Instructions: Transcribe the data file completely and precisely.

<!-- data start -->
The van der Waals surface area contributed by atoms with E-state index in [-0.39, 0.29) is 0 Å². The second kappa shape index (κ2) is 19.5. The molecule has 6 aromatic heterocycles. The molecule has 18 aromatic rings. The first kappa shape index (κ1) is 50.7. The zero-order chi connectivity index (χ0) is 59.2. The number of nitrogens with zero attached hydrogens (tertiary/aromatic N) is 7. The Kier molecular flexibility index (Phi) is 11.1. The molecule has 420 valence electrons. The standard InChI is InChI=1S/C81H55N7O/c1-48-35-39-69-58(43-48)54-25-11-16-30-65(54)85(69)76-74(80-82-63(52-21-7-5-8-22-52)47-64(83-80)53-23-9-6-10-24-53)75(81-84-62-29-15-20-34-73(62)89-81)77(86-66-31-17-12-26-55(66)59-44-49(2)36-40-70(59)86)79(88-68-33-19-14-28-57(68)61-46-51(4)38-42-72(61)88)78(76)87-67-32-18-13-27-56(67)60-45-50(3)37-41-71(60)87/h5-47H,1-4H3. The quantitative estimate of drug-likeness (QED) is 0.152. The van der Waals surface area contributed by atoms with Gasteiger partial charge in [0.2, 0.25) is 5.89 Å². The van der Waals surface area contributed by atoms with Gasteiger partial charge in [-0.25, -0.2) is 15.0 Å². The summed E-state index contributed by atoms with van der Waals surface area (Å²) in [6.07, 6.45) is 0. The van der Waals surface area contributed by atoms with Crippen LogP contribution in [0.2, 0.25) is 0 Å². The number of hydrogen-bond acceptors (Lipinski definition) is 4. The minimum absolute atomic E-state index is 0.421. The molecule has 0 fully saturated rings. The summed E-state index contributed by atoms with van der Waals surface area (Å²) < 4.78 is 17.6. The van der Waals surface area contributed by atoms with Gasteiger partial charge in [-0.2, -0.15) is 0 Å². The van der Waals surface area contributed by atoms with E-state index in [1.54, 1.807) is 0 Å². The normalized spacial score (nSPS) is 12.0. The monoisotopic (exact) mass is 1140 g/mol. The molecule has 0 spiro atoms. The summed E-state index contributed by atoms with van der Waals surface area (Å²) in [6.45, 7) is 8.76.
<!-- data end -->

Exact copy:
The van der Waals surface area contributed by atoms with E-state index in [-0.39, 0.29) is 0 Å². The second kappa shape index (κ2) is 19.5. The molecule has 6 aromatic heterocycles. The molecule has 18 aromatic rings. The first kappa shape index (κ1) is 50.7. The zero-order chi connectivity index (χ0) is 59.2. The number of nitrogens with zero attached hydrogens (tertiary/aromatic N) is 7. The Kier molecular flexibility index (Phi) is 11.1. The molecule has 420 valence electrons. The standard InChI is InChI=1S/C81H55N7O/c1-48-35-39-69-58(43-48)54-25-11-16-30-65(54)85(69)76-74(80-82-63(52-21-7-5-8-22-52)47-64(83-80)53-23-9-6-10-24-53)75(81-84-62-29-15-20-34-73(62)89-81)77(86-66-31-17-12-26-55(66)59-44-49(2)36-40-70(59)86)79(88-68-33-19-14-28-57(68)61-46-51(4)38-42-72(61)88)78(76)87-67-32-18-13-27-56(67)60-45-50(3)37-41-71(60)87/h5-47H,1-4H3. The quantitative estimate of drug-likeness (QED) is 0.152. The van der Waals surface area contributed by atoms with Gasteiger partial charge in [0.2, 0.25) is 5.89 Å². The van der Waals surface area contributed by atoms with Gasteiger partial charge in [-0.25, -0.2) is 15.0 Å². The summed E-state index contributed by atoms with van der Waals surface area (Å²) in [6.07, 6.45) is 0. The van der Waals surface area contributed by atoms with Crippen LogP contribution in [0.2, 0.25) is 0 Å². The number of hydrogen-bond acceptors (Lipinski definition) is 4. The minimum absolute atomic E-state index is 0.421. The molecule has 0 fully saturated rings. The summed E-state index contributed by atoms with van der Waals surface area (Å²) < 4.78 is 17.6. The van der Waals surface area contributed by atoms with Gasteiger partial charge in [-0.2, -0.15) is 0 Å². The van der Waals surface area contributed by atoms with E-state index in [1.54, 1.807) is 0 Å². The normalized spacial score (nSPS) is 12.0. The monoisotopic (exact) mass is 1140 g/mol. The molecule has 0 spiro atoms. The summed E-state index contributed by atoms with van der Waals surface area (Å²) in [6.45, 7) is 8.76.